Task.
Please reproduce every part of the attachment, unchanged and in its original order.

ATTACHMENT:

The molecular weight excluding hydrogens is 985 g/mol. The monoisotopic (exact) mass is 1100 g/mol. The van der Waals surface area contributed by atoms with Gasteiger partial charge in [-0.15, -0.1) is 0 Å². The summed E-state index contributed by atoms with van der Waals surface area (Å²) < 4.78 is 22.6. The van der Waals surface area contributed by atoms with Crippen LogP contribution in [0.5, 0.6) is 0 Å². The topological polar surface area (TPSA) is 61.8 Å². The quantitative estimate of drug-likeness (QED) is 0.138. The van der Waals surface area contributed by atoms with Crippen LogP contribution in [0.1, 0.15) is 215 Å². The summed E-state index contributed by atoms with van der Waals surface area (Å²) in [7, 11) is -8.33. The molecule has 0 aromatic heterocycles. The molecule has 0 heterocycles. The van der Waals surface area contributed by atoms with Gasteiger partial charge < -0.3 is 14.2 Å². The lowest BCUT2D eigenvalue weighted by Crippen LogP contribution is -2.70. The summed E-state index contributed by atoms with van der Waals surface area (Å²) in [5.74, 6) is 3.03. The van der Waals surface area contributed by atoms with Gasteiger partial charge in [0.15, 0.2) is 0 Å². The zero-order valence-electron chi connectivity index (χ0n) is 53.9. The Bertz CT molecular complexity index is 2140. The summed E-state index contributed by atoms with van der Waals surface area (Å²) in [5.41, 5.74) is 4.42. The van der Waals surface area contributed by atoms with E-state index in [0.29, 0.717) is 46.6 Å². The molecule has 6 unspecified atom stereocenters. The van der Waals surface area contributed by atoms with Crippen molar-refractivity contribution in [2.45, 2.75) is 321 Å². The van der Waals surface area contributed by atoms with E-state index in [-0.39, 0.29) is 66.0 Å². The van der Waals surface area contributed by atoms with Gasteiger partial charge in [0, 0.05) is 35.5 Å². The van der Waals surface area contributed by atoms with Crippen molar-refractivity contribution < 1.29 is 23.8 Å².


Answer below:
The molecular weight excluding hydrogens is 985 g/mol. The monoisotopic (exact) mass is 1100 g/mol. The van der Waals surface area contributed by atoms with Gasteiger partial charge in [-0.15, -0.1) is 0 Å². The summed E-state index contributed by atoms with van der Waals surface area (Å²) < 4.78 is 22.6. The van der Waals surface area contributed by atoms with Crippen LogP contribution in [0.5, 0.6) is 0 Å². The topological polar surface area (TPSA) is 61.8 Å². The quantitative estimate of drug-likeness (QED) is 0.138. The van der Waals surface area contributed by atoms with Crippen LogP contribution in [0.1, 0.15) is 215 Å². The summed E-state index contributed by atoms with van der Waals surface area (Å²) in [7, 11) is -8.33. The molecule has 0 aromatic heterocycles. The molecule has 0 heterocycles. The van der Waals surface area contributed by atoms with Gasteiger partial charge < -0.3 is 14.2 Å². The lowest BCUT2D eigenvalue weighted by Crippen LogP contribution is -2.70. The summed E-state index contributed by atoms with van der Waals surface area (Å²) in [5.74, 6) is 3.03. The van der Waals surface area contributed by atoms with Gasteiger partial charge in [0.15, 0.2) is 0 Å². The zero-order valence-electron chi connectivity index (χ0n) is 53.9. The Bertz CT molecular complexity index is 2140. The summed E-state index contributed by atoms with van der Waals surface area (Å²) in [5.41, 5.74) is 4.42. The van der Waals surface area contributed by atoms with E-state index in [0.29, 0.717) is 46.6 Å². The molecule has 6 unspecified atom stereocenters. The van der Waals surface area contributed by atoms with Crippen molar-refractivity contribution in [2.45, 2.75) is 321 Å². The van der Waals surface area contributed by atoms with E-state index in [-0.39, 0.29) is 66.0 Å². The van der Waals surface area contributed by atoms with Gasteiger partial charge in [0, 0.05) is 35.5 Å². The van der Waals surface area contributed by atoms with Crippen molar-refractivity contribution < 1.29 is 23.8 Å².